We were not likely to let the chance slip. We went with him; his room was only a few doors off. The boots was just collecting shoes in the passage: or so we thought: afterwards we were not sure. Our visitor—his name was Parton—was in a worse state of shivers than before, and went hurriedly into the room, and beckoned us after him, turned on the light, and shut the door carefully. Then he unlocked his kit-bag, and produced a bundle of clean pocket-handkerchiefs in which something was wrapped, laid it on the bed, and undid it. I can now say I have seen an actual Anglo–Saxon crown. It was of silver—as the Rendlesham one is always said to have been—it was set with some gems, mostly antique intaglios and cameos, and was of rather plain, almost rough workmanship. In fact, it was like those you see on the coins and in the manuscripts. I found no reason to think it was later than the ninth century. I was intensely interested, of course, and I wanted to turn it over in my hands, but Paxton prevented me. ‘Don’t you touch it,’ he said, ‘I’ll do that.’ And with a sigh that was, I declare to you, dreadful to hear, he took it up and turned it about so that we could see every part of it. ‘Seen enough?’ he said at last, and we nodded. He wrapped it up and locked it in his bag, and stood looking at us dumbly. ‘Come back to our room,’ Long said, ‘and tell us what the trouble is.’ He thanked us, and said: ‘Will you go first and see if — if the coast is clear?’ That wasn’t very intelligible, for our proceedings hadn’t been, after all, very suspicious, and the hotel, as I said, was practically empty. However, we were beginning to have inklings of—we didn’t know what, and anyhow nerves are infectious. So we did go, first peering out as we opened the door, and fancying (I found we both had the fancy) that a shadow, or more than a shadow—but it made no sound—passed from before us to one side as we came out into the passage. ‘It’s all right,’ we whispered to Paxton—whispering seemed the proper tone—and we went, with him between us, back to our sitting-room. I was preparing, when we got there, to be ecstatic about the unique interest of what we had seen, but when I looked at Paxton I saw that would be terribly out of place, and I left it to him to begin.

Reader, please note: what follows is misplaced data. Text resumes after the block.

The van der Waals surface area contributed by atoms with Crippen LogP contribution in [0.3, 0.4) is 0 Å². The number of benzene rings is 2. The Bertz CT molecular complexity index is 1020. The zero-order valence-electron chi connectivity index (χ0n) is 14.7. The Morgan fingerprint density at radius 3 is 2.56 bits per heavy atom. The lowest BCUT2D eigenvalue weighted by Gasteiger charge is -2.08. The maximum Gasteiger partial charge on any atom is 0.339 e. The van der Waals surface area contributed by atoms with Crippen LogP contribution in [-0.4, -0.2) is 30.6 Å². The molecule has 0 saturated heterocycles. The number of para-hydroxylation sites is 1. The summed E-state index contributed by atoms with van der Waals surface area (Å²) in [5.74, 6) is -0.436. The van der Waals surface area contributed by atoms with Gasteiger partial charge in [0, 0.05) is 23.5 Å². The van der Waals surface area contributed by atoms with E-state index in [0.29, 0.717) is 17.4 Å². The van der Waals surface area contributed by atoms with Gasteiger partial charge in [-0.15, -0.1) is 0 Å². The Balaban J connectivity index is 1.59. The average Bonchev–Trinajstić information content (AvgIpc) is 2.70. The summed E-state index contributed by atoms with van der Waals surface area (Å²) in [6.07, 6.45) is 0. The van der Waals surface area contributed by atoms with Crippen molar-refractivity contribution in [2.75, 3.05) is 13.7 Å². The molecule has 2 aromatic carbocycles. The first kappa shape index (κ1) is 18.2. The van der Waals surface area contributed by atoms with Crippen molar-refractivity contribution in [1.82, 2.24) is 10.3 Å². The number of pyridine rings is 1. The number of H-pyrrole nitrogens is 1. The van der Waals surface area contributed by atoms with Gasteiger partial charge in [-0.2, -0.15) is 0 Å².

‘What is to be done?’ was his opening. Long thought it right (as he explained to me afterwards) to be obtuse, and said: ‘Why not find out who the owner of the land is, and inform—’ Oh, no, no!’ Paxton broke in impatiently, ‘I beg your pardon: you’ve been very kind, but don’t you see it’s got to go back, and I daren’t be there at night, and daytime’s impossible. Perhaps, though, you don’t see: well, then, the truth is that I’ve never been alone since I touched it.’ I was beginning some fairly stupid comment, but Long caught my eye, and I stopped. Long said: ‘I think I do see, perhaps: but wouldn’t it be a relief—to tell us a little more clearly what the situation is?’